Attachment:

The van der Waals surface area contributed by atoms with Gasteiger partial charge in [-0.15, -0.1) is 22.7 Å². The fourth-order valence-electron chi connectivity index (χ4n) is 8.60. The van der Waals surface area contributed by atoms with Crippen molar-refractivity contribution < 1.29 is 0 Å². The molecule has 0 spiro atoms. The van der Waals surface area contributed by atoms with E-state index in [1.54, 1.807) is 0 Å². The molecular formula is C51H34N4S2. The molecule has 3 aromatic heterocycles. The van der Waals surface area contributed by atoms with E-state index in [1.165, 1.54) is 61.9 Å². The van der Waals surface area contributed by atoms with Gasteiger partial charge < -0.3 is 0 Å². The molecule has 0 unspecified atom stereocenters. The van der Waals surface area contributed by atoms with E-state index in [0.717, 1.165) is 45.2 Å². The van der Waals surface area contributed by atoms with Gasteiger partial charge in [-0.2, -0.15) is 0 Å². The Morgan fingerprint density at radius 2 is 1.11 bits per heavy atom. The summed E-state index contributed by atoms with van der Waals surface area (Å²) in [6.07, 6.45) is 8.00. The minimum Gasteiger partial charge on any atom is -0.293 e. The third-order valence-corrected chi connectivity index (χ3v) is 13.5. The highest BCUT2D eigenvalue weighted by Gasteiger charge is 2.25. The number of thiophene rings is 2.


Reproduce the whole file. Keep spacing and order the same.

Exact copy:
The van der Waals surface area contributed by atoms with Gasteiger partial charge in [-0.15, -0.1) is 22.7 Å². The fourth-order valence-electron chi connectivity index (χ4n) is 8.60. The van der Waals surface area contributed by atoms with Crippen molar-refractivity contribution < 1.29 is 0 Å². The molecule has 0 spiro atoms. The van der Waals surface area contributed by atoms with E-state index in [1.54, 1.807) is 0 Å². The molecular formula is C51H34N4S2. The molecule has 3 aromatic heterocycles. The van der Waals surface area contributed by atoms with E-state index in [1.165, 1.54) is 61.9 Å². The van der Waals surface area contributed by atoms with Gasteiger partial charge < -0.3 is 0 Å². The molecule has 0 unspecified atom stereocenters. The van der Waals surface area contributed by atoms with E-state index in [0.717, 1.165) is 45.2 Å². The van der Waals surface area contributed by atoms with Gasteiger partial charge in [-0.2, -0.15) is 0 Å². The Morgan fingerprint density at radius 2 is 1.11 bits per heavy atom. The summed E-state index contributed by atoms with van der Waals surface area (Å²) in [6.07, 6.45) is 8.00. The minimum Gasteiger partial charge on any atom is -0.293 e. The third-order valence-corrected chi connectivity index (χ3v) is 13.5. The highest BCUT2D eigenvalue weighted by Gasteiger charge is 2.25. The number of thiophene rings is 2.